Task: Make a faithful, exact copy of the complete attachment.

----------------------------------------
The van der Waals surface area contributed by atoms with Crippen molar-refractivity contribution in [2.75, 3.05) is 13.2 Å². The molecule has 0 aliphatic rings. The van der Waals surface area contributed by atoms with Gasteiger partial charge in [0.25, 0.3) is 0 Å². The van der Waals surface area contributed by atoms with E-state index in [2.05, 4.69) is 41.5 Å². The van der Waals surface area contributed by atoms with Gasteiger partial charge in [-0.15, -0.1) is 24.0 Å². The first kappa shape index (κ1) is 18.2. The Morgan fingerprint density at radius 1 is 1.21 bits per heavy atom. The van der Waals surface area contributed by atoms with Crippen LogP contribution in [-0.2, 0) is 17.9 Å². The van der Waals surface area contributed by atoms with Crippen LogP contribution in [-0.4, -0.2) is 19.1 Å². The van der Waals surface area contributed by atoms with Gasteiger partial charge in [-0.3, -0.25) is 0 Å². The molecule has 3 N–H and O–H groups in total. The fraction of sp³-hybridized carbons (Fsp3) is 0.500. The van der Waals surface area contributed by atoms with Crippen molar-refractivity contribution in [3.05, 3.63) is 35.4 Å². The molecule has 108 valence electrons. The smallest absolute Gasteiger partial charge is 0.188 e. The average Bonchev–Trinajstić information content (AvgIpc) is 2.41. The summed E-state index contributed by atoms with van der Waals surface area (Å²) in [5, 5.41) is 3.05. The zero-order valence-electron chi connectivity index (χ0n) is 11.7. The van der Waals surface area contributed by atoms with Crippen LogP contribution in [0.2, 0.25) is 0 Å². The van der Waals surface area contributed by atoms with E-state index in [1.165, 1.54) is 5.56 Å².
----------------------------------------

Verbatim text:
The van der Waals surface area contributed by atoms with Crippen molar-refractivity contribution in [2.75, 3.05) is 13.2 Å². The molecule has 0 aliphatic rings. The van der Waals surface area contributed by atoms with Gasteiger partial charge in [0.25, 0.3) is 0 Å². The van der Waals surface area contributed by atoms with E-state index in [2.05, 4.69) is 41.5 Å². The van der Waals surface area contributed by atoms with Gasteiger partial charge in [-0.15, -0.1) is 24.0 Å². The first kappa shape index (κ1) is 18.2. The Morgan fingerprint density at radius 1 is 1.21 bits per heavy atom. The van der Waals surface area contributed by atoms with Crippen LogP contribution in [-0.2, 0) is 17.9 Å². The van der Waals surface area contributed by atoms with Crippen LogP contribution in [-0.4, -0.2) is 19.1 Å². The van der Waals surface area contributed by atoms with Gasteiger partial charge in [-0.3, -0.25) is 0 Å². The molecule has 3 N–H and O–H groups in total. The fraction of sp³-hybridized carbons (Fsp3) is 0.500. The van der Waals surface area contributed by atoms with Crippen molar-refractivity contribution in [3.05, 3.63) is 35.4 Å². The molecule has 108 valence electrons. The smallest absolute Gasteiger partial charge is 0.188 e. The average Bonchev–Trinajstić information content (AvgIpc) is 2.41. The summed E-state index contributed by atoms with van der Waals surface area (Å²) in [5, 5.41) is 3.05. The zero-order valence-electron chi connectivity index (χ0n) is 11.7. The van der Waals surface area contributed by atoms with Crippen LogP contribution in [0.2, 0.25) is 0 Å². The van der Waals surface area contributed by atoms with E-state index in [1.165, 1.54) is 5.56 Å².